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Bar News - September 20, 2017


NH Bar Foundation: Highlighting the Difference-Makers in NH’s IOLTA Program
9 Leadership and 7 Partner banks and credit unions accounted for 84 percent of IOLTA revenue earned in fiscal year 2017.

Dan Wise, at left, communications and outreach consultant for the NH Bar Foundation, speaks about IOLTA participation at a national meeting of IOLTA representatives in New York City in mid-August. Other panelists, from left, include Richard Winder, deputy director of the Michigan State Bar Foundation; Terri Smith-Ashford, director of banking and operations for the Lawyers Trust Fund of Illinois; and Ellen Soucy, vice president and business development officer at Bank of New Hampshire and a member of the NHBF Board of Directors.

There are 51 banks and credit unions currently participating in the Interest on Lawyers Trust Accounts (IOLTA) program in New Hampshire, but there’s a subset of institutions that make NH’s IOLTA program special.

Nine IOLTA banks and credit unions are members of the Leadership Circle because they are paying up to 2 percent interest on IOLTA accounts. Another seven institutions are designated as Partner Level institutions, which are paying between 1 and 1.99 percent. Together the Leadership and Partner banks and credit unions accounted for 84 percent of IOLTA revenue earned in fiscal year 2017 (ended May 31). Last year, NH IOLTA earned $789,000. Of that amount, $700,000 was awarded as grants to support civil legal aid in fiscal year 2017.

These days, paying 2 percent, or even 1 percent, on IOLTA deposits translates to a substantial contribution that helps needy residents of New Hampshire secure the legal help they need. A recent survey of IOLTA programs across the country showed New Hampshire has more financial institutions paying 2 percent than any other IOLTA program, and earns almost as much from IOLTA as many larger states. Despite the ups and (mostly downs) of interest rates and business activity in the past 10 years, New Hampshire’s IOLTA program has continued to be an important source of funding for civil legal aid, because of the small but dedicated group of community banks and credit unions that pay above-market interest on IOLTA accounts.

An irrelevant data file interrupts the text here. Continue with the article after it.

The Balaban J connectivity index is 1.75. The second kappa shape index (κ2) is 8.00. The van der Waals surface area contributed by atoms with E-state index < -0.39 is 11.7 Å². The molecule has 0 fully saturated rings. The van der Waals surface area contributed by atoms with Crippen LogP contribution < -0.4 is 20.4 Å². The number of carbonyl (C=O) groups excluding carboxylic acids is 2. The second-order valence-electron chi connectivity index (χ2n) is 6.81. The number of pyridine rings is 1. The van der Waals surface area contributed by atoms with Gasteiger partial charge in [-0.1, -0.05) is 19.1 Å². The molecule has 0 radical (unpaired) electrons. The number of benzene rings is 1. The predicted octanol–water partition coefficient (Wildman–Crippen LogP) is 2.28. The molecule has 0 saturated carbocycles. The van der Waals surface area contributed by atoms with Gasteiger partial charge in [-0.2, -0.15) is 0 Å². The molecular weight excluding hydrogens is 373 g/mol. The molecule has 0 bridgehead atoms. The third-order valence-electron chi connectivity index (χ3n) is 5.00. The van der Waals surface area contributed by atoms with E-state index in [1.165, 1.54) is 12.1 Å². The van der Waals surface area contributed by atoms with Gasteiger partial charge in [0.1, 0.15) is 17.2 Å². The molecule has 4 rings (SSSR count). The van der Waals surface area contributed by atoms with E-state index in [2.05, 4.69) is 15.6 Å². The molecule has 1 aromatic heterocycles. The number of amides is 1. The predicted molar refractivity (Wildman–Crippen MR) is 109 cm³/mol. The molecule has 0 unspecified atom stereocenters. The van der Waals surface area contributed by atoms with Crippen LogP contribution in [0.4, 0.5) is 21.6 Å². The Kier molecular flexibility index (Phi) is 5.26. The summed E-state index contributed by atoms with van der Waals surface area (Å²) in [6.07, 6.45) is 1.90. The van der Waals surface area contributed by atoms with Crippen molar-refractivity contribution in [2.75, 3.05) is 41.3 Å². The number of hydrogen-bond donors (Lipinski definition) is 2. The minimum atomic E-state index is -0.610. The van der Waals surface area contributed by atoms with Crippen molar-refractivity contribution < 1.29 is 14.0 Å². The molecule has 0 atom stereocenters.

Representatives of the NH Bar Foundation in August were invited to the National Association of IOLTA Programs summer workshop in New York City to discuss how the NH Bar Foundation works with the financial community. Ellen Soucy, vice president for business development for Bank of New Hampshire, and Dan Wise, a communications consultant assisting the foundation, participated in a panel discussion before about 40 representatives of IOLTA programs from around the United States.

For several years, relationships with IOLTA institutions have been managed with the help of the IOLTA Enhancement Committee, currently chaired by Lynne Parker, executive director of NH Legal Assistance, an IOLTA grant recipient. The committee, which includes Foundation board members, Foundation staff and an experienced banker, oversees communication and recognition efforts of financial institutions.

From a banker’s perspective, Soucy, a member of the NH Bar Foundation Board, explained that becoming familiar with IOLTA has aided her in serving and recruiting law firms as clients for the bank. She said that the Bank of New Hampshire’s status as an IOLTA Leadership Circle institution is “a door-opener” for her in developing new customer relationships. Attorneys, she said, are valuable customers for a bank, because there are a number of services and potential referral relationships that can be developed. Financial institutions generally aim to provide a range of services to the attorney or law firm, not just the IOLTA account, she said.

There is also a regulatory element. Through IOLTA participation, banks can claim credit for service to low-income people and communities, to comply with regulations under the federal Community Reinvestment Act.

The NH Bar Foundation, working closely with the NH Bar Association, heightens awareness of the select group of Leadership and Partner institutions through articles and discounts on advertising in Bar News, and by participating in NHBA events, including the Practical Skills CLEs.

The NH Bar Foundation also produces an annual impact report that details how the organizations funded by IOLTA serve the state. Last year, organizations receiving IOLTA funds assisted more than 18,000 low-income individuals and family members with civil legal aid or advice. (The final IOLTA Impact Report will be posted soon at www.nhbarfoundation.org, along with reports by each of the IOLTA program grantees.)

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